The forest cobra is an agile, diurnal species that climbs well and is one of the most aquatic of the true cobras of the genus Naja.[5] It is terrestrial, but it is a fast, graceful climber, known to ascend trees to a height of 10 m (32.81 ft) or more. It is quick moving and alert. It swims well and readily takes to the water, in some areas its main diet is fish and could be regarded as semi-aquatic. Although it is a diurnal species active mostly during the day in uninhabited areas, it can also be active by night where it goes into urban areas. When not active, it takes cover in holes, brush piles, hollow logs, among root clusters or in rock crevices, or in abandoned termite mounds at forest fringe or clearings. In certain areas it is fond of hiding along river banks, in overhanging root systems or bird holes, and in urban areas will hide in junk piles or unused buildings. When angry it rears up to a considerable height and spreads a long, narrow hood. It can strike quickly, to quite a long distance, and if molested and cornered it will rush forward and make a determined effort to bite. Some authorities believe that it is one of the most dangerous African snake to keep, due to its willingness to try to bite, and it has been described as aggressive.[8] Some snakes are reputed to be actively aggressive and may attack with little or no provocation. Of the African elapids, the forest cobra and the black mamba have this characteristic of being particularly aggressive.[11] This species is not able to "spit" its venom.[9]


Forest cobras will feed on a wide variety of prey,[3] including amphibians, fish, other snakes, monitor lizards, and other lizards, birds' eggs, rodents, and other small mammals. It has been recorded taking mudskippers and in west Africa one specimen had eaten a Gifford's giant shrew, an insectivore with a smell so noxious that most other snakes would not touch it.[8]


A juvenile forest cobra

This is an oviparous species.[5] Females will lay between 11 and 26 smooth white eggs (egg size roughly 30 X 60 mm) in the summer. The eggs stick together in a bunch.[9] The eggs are laid in hollow trees, termite mounds, holes in the ground or females will make their own nests. Before mating, a pair of will "dance", raising their heads a foot or more off the ground and moving to and fro. This may continue for an hour before mating takes place, when the male presses his cloaca (the chamber into which the reproductive, urinary, and intestinal canals empty) against that of the female. Female forest cobras may stand guard and are irritable and aggressive during the breeding period. A female is liable to attack without provocation, with potentially fatal consequences for passers-by if her nest is near a footpath.[7] Hatchlings are born completely independent and are usually 27 to 40 cm (11 to 16 in) in length.[9] Incubation period is anywhere from 55 to 70 days (or over 80 days in one captive study[12]) at temperatures of 27-30°C (81-86°F).[13] These snakes are known to have a long lifespan. One captive specimen lived for 28 years, which is the record for the longest lived venomous snake in captivity.[8]


The venom of this cobra is a postsynaptic neurotoxin and bites result in severe neurotoxicity.[14] The species has an intraperitoneal LD50 value of 0.32 mg/kg, while the intravenous LD50 value is 0.29 mg/kg.[15] The high average venom yield per bite is around 500 mg (wet). This snake is highly dangerous due to the amount of venom it can inject in a single bite and its aggressive nature and willingness to bite.[8] Death can occur rapidly, within 30 to 120 minutes in severe cases of envenomation. Signs and symptoms of envenomation include ptosis, drowsiness, limb paralysis, hearing loss, inability to speak, dizziness, ataxia, shock, hypotension, abdominal pain, fever, pallor, and other neurological and respiratory symptoms.[14]

The forest cobra is one of the least frequent causes of snake bite among the African cobras, largely due its forest-dwelling habits. Although the largest of the African cobras (genus Naja), the venom is not the most toxic among the Naja species of Africa. The Cape cobra for example has a more toxic venom, but it does not inject anywhere near the amount of venom that the forest cobra does. It is possible for a forest cobra to deliver more than one bite in a single attack, delivering up to 500 mg of venom each time. Clinical experience with this species has been very sparse, and few recorded bites have been documented. Deaths from respiratory failure due to severe neurotoxicity have been reported, but most victims will survive if prompt administration of antivenom is undertaken as soon as clinical signs of envenomation have been noted. Rare cases of spontaneous recoveries without the use of specific antivenom have also been seen, however neglecting the use of antivenom places the patient at increased risk for major morbidity and mortality. If the snake becomes cornered or is agitated, it can quickly attack the aggressor, and because a large amount of venom is injected, a rapidly fatal outcome is possible. The mortality rate of an untreated bite is not exactly known but it is thought to be quite high. The forest cobra does not spit or spray its venom. It is also felt by many herpetologists to be one of the most intelligent of the African elapids.[14]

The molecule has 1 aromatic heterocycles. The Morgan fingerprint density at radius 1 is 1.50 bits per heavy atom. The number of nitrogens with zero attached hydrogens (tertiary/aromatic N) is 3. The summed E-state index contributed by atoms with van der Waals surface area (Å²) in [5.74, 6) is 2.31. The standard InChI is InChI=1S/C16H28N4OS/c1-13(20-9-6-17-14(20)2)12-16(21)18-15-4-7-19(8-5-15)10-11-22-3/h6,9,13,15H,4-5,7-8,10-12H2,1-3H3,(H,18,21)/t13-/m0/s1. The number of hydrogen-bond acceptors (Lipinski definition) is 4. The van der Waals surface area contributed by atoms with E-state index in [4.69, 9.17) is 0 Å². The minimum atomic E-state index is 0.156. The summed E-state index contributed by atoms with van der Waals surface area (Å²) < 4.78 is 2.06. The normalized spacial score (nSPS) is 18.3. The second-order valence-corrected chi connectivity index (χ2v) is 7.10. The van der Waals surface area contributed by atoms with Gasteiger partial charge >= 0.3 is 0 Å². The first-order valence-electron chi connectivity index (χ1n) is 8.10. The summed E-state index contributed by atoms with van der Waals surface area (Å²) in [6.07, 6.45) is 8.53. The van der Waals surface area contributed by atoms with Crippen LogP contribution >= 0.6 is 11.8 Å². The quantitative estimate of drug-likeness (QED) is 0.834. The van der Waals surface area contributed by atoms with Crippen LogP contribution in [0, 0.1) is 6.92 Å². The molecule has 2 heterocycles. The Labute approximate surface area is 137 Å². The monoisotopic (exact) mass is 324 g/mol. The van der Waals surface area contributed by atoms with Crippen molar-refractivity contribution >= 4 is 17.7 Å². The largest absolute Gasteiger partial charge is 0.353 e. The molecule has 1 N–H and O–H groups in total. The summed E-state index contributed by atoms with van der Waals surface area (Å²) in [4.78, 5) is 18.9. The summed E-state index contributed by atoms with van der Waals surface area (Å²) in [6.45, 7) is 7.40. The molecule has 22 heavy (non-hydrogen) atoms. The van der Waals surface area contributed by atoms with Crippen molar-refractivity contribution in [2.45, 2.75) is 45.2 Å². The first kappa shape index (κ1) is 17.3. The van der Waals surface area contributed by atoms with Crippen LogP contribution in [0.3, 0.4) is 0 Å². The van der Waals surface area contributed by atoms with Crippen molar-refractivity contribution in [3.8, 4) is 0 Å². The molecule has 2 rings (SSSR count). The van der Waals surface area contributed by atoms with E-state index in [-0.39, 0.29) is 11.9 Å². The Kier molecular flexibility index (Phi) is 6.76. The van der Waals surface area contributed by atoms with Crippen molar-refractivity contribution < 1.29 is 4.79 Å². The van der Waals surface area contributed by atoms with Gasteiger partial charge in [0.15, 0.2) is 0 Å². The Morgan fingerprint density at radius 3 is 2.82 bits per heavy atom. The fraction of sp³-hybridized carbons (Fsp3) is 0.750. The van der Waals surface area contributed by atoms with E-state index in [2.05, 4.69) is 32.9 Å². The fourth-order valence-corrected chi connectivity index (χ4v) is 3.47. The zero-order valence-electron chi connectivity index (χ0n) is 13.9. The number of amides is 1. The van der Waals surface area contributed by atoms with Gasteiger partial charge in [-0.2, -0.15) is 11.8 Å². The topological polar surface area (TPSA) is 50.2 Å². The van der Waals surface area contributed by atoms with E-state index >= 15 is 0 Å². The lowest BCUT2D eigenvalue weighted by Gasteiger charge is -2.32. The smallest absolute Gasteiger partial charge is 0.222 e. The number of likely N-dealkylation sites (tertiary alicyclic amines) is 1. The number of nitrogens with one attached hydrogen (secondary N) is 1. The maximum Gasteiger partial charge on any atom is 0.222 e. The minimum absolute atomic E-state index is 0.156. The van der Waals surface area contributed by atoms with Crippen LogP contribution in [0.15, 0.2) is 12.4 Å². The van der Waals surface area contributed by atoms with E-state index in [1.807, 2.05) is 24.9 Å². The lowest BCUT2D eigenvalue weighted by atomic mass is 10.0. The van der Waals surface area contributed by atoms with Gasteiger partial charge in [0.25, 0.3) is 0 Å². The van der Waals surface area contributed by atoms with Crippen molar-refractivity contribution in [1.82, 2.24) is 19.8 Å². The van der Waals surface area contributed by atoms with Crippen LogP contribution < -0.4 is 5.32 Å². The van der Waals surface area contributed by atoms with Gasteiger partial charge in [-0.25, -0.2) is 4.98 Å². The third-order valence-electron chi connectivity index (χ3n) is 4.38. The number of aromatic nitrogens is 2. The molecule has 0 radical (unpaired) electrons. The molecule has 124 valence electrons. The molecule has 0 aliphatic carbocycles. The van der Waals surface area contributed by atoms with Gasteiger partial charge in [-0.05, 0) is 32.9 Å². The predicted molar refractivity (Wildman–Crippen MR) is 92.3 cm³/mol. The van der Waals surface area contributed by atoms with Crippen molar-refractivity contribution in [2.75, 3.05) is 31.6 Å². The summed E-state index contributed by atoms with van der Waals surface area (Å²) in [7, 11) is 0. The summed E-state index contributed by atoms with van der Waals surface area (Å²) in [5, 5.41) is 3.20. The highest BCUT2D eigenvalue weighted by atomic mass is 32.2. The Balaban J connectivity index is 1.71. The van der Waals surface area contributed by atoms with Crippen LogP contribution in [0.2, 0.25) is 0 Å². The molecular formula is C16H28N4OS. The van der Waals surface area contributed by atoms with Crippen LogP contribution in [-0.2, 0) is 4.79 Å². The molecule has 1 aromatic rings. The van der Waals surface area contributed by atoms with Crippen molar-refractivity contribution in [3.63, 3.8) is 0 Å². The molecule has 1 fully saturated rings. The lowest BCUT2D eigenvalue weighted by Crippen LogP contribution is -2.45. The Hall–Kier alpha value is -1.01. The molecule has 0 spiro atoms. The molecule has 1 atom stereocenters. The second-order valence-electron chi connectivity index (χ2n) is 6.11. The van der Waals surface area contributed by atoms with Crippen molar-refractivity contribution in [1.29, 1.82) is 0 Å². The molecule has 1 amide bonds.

Cited references

  1. Naja melanoleuca (TSN 700630) at Integrated Taxonomic Information System. Accessed 9 May 2012.
  2. Naja melanoleuca HALLOWELL, 1857 at The Reptile Database. Accessed 9 May 2012.
  3. 3.0 3.1 3.2 3.3 Naja melanoleuca - General Details, Taxonomy and Biology, Venom, Clinical Effects, Treatment, First Aid, Antivenoms. WCH Clinical Toxinology Resource. University of Queensland. Retrieved on 9 May 2012.
  4. Hallowell, Edward (1857). Notes of a collection of reptiles from the Gaboon country, West Africa. Philadelphia: Academy of Natural Sciences of Philadelphia, by Dr. Herny A. Ford, 48–72. 
  5. 5.0 5.1 5.2 5.3 O'Shea, Mark (2005). Venomous Snakes of the World. United Kingdom: New Holland Publishers, 71. ISBN 0691124361. 
  6. Broadley, Donald G. (1983). Fitzsimons' Snakes of Southern Africa. Johannesburg, South Africa: Delta Books. ISBN 0947464301. 
  7. 7.0 7.1 7.2 Burton, Maurice (2002). International Wildlife Encyclopedia. United States: Marshall Cavendish Corp; 3rd edition, 481-482. ISBN 0761472703. 
  8. 8.0 8.1 8.2 8.3 8.4 8.5 8.6 Spawls, Branch, Stephen, Bill (1995). The Dangerous Snakes of Africa: Natural History, Species directory, Venoms, and Snakebite. Florida, USA: Ralph Curtis-Books. ISBN 0883590298. 
  9. 9.0 9.1 9.2 9.3 9.4 9.5 9.6 Marais, Johan (1992 (Republished 2004)). A Complete Guide to Snakes of Southern Africa. South Africa: Struik Publishers, 106-107. ISBN 186872932X. 
  10. Mattison, Chris (2007). The New Encyclopedia of Snakes. USA: Princeton University Press, 272. ISBN 0-691-13295-X. 
  11. Haji, R.. Venomous snakes and snake bite. Zoocheck Canada Inc.. Retrieved on 9 May 2012.
  12. (15 November 1979) "Reproduction in Captive Forest Cobras, Naja melanoleuca (Serpentes: Elapidae)". Journal of Herpetology 13.
  13. Mastenbroek, Richard. Captive Care of the Forest Cobra (Naja melanoleuca). Devenomized. Retrieved on 9 May 2012.
  14. 14.0 14.1 14.2 Davidson, Terence. IMMEDIATE FIRST AID. University of California, San Diego. Retrieved on 9 May 2012.
  15. Fry, Bryan Grieg. Intraperitoneal LD-50s. Australian Venom Research Unit. University of Queensland. Retrieved on 9 May 2012.